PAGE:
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Image Credit: Shaun Meintjes
Xeriscaping - Turf War
Xeriscaping - Turf War
This is post 6 of 7 in the series Xeriscaping Isn't Just For The Desert
This is post 6 of 7 in the series
Xeriscaping For Any Climate
LANDSCAPING | Carolyn Feinstein | June 11, 2020
June 11, 2020
I'll come clean right off the bat - I hate grass. It's a water-sucking, time-sucking, headache-inducing labor to try to keep up with the guy next door. But why do we do this? Thank the French. Back in the 16th century, the wealthy elites in France decided it was a good idea to cultivate millions of tiny, hard to maintain plants and keep them trimmed close to the ground to create a lush "green carpet". This status symbol trend spread through European aristocracy and eventually, at the suggestion of Frederick Law Olmstead, the "father of American Landscape design" who designed Central Park, these grassy patches were specified as the landscape for the average American suburban home. Thanks Fred. The green carpets of Europe were maintained by sheep and goats, but as these fuzzy helpers are in short supply in the 'burbs, we now spend hours mowing, edging, watering, and weeding.
Image Credit: Creative Common License
All turf frustration aside, there are some areas and households that have an actual need for some grass around the yard. I admit I am one of them. At my house, for instance, my dog is very particular about where she relieves herself - she's a grass only kind of girl. Children's play areas may be best suited for cool, soft grass ground covering as well. Or perhaps, you just want a pop of green amidst your perfectly appointed mulch beds. Whatever the reason, choosing the right turf is key to maintaining the xeriscape approach and minimizes your need for a goat.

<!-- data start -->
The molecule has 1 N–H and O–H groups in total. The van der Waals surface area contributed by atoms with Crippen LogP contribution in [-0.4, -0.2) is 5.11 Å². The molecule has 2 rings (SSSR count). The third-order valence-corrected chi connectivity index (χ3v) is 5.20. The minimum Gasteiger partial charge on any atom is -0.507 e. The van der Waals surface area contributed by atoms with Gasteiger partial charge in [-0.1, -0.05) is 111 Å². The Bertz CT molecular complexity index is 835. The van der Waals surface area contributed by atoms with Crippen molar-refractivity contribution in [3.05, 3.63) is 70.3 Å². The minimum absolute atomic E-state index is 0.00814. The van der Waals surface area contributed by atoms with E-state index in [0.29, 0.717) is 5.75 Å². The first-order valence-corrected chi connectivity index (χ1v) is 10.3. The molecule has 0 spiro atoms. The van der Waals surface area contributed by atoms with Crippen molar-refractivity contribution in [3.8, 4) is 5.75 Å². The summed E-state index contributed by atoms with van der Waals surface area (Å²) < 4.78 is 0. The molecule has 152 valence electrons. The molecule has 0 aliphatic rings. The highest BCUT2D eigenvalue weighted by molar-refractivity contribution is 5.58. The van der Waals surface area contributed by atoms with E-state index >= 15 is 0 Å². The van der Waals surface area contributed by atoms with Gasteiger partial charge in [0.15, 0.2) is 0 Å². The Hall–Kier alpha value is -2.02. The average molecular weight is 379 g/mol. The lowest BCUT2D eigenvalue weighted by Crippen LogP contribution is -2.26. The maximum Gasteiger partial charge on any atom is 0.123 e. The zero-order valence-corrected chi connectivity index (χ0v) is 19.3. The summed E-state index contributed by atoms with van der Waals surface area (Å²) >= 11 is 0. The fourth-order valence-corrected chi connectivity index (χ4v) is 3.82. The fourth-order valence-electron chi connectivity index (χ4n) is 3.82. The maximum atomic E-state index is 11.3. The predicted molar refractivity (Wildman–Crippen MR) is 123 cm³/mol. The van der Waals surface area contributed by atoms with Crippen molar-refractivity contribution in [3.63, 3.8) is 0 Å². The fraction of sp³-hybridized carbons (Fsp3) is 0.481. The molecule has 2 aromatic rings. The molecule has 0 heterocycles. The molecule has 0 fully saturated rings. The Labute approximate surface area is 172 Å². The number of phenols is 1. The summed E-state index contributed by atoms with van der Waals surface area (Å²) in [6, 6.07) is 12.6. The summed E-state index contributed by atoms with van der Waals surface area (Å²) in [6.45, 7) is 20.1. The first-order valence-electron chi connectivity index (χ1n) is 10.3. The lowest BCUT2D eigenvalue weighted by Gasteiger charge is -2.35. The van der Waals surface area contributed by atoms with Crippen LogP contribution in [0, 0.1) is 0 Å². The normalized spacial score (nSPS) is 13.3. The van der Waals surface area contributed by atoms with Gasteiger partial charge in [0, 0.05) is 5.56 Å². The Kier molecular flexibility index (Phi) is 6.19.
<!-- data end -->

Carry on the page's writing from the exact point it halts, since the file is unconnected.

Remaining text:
Kentucky Blue grass is the most popular choice among landscapers and homeowners in the United States. Although you might want turf that looks like a golf course, Kentucky Bluegrass requires at least an extra inch of water each week to maintain. In semi-arid environments, like around me in Texas, you're looking at even more to maintain it during the triple-digit summer months. In dryer climates, Buffalo, Bermuda, Zoysia, and St. Augustine are all quite common. However, they are all prone to pests, like grubs, fungus, and other detrimental intruders that will kill off the grass. Compared to more delicate species, they are more drought tolerant (in the order listed previously as most to least tolerant), though they still requires thousands of gallons of water annually to maintain.
Image Credit: Philipp Lublasser
Placement of the turfgrass is important when it comes to harnessing moisture, allowing for adequate levels of light and shade, and preventing runoff. Contrary to popular belief, grass is not good on sloped areas. The roots are generally not deep enough to prevent the soil from shifting (trees and shrubs are a better option for this purpose), and runoff can create oversaturated or dry spots. Any areas of turf in your xeriscape should be zoned independently. More water is required to maintain grass than xeric plants. By including these plants in the same irrigation zone, you could be drowning your xeric plants or starving your turf.
Let's take a left turn and consider another option: artificial turf. No, not the green stuff your grandma in Florida put in her sunroom. We're talking next level, realistic look and feel, synthetic alternatives made with the environment in mind. These synthetic turf alternatives require no water other than a good rinse when they get dirty. My favorite manufacturer, SYNLawn, makes a turf that is 100% recyclable and stays 20% cooler compared to other synthetics. No burnt paws here. You also have the advantage of not worrying about chemical applications for growth, pests that create dead patches, and critters like fleas that get into your home. Especially when placed strategically in the oasis zones of your xeriscape, synthetic turf gives a bright pop of green to what would otherwise be a traditional lawn area without the maintenance hassles.
Image Credit: Petar Tonchev
Take a second look at your design, your irrigation plan, and your plant zones. Ensure they are aligned with the oasis zones where you would like to put turfgrass. Perhaps the desire for a turfed area, next to xeric plants, in a hard to mow area means you should explore your synthetic turf options. Or maybe turf in the middle of a few trees that will provide partial sun will open the door to drought-tolerant species of natural grass. Explore your options. Get samples. But all the while, keep in mind your goal of minimizing water usage while creating a beautiful xeriscape.